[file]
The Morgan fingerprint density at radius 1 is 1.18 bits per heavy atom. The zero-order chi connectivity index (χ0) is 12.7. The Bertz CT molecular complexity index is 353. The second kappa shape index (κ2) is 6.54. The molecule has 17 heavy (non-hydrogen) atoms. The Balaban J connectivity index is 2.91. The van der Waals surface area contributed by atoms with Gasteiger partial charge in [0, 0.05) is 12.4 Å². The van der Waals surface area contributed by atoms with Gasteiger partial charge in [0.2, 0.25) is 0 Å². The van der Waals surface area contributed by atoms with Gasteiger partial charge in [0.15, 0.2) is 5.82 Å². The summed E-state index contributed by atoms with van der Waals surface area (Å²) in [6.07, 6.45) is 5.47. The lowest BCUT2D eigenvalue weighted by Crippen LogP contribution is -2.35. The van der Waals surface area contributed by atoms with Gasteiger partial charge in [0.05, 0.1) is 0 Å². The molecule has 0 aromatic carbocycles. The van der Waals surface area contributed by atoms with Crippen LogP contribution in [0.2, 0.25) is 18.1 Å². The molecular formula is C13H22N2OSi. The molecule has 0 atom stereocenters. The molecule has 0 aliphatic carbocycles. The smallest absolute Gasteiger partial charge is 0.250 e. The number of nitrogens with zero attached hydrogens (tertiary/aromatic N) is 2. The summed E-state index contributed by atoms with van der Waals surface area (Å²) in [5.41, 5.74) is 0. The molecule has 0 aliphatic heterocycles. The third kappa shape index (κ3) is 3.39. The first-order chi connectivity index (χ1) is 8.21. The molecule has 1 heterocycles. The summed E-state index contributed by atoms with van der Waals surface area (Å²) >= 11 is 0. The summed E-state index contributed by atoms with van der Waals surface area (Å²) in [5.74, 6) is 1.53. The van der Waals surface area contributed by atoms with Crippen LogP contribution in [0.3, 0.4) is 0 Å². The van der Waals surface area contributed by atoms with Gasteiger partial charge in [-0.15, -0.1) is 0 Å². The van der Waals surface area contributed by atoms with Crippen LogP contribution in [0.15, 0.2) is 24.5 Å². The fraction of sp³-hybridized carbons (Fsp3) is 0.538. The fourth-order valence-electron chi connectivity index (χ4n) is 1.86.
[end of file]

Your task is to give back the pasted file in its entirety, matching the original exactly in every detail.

The Morgan fingerprint density at radius 1 is 1.18 bits per heavy atom. The zero-order chi connectivity index (χ0) is 12.7. The Bertz CT molecular complexity index is 353. The second kappa shape index (κ2) is 6.54. The molecule has 17 heavy (non-hydrogen) atoms. The Balaban J connectivity index is 2.91. The van der Waals surface area contributed by atoms with Gasteiger partial charge in [0, 0.05) is 12.4 Å². The van der Waals surface area contributed by atoms with Gasteiger partial charge in [0.2, 0.25) is 0 Å². The van der Waals surface area contributed by atoms with Gasteiger partial charge in [0.15, 0.2) is 5.82 Å². The summed E-state index contributed by atoms with van der Waals surface area (Å²) in [6.07, 6.45) is 5.47. The lowest BCUT2D eigenvalue weighted by Crippen LogP contribution is -2.35. The van der Waals surface area contributed by atoms with Gasteiger partial charge in [0.05, 0.1) is 0 Å². The molecule has 0 aromatic carbocycles. The van der Waals surface area contributed by atoms with Crippen LogP contribution in [0.2, 0.25) is 18.1 Å². The molecular formula is C13H22N2OSi. The molecule has 0 atom stereocenters. The molecule has 0 aliphatic carbocycles. The smallest absolute Gasteiger partial charge is 0.250 e. The number of nitrogens with zero attached hydrogens (tertiary/aromatic N) is 2. The summed E-state index contributed by atoms with van der Waals surface area (Å²) in [5.41, 5.74) is 0. The molecule has 0 aliphatic heterocycles. The third kappa shape index (κ3) is 3.39. The first-order chi connectivity index (χ1) is 8.21. The molecule has 1 heterocycles. The summed E-state index contributed by atoms with van der Waals surface area (Å²) >= 11 is 0. The summed E-state index contributed by atoms with van der Waals surface area (Å²) in [5.74, 6) is 1.53. The van der Waals surface area contributed by atoms with Crippen LogP contribution in [0.3, 0.4) is 0 Å². The van der Waals surface area contributed by atoms with Gasteiger partial charge in [-0.15, -0.1) is 0 Å². The van der Waals surface area contributed by atoms with Crippen LogP contribution in [0.15, 0.2) is 24.5 Å². The fraction of sp³-hybridized carbons (Fsp3) is 0.538. The fourth-order valence-electron chi connectivity index (χ4n) is 1.86.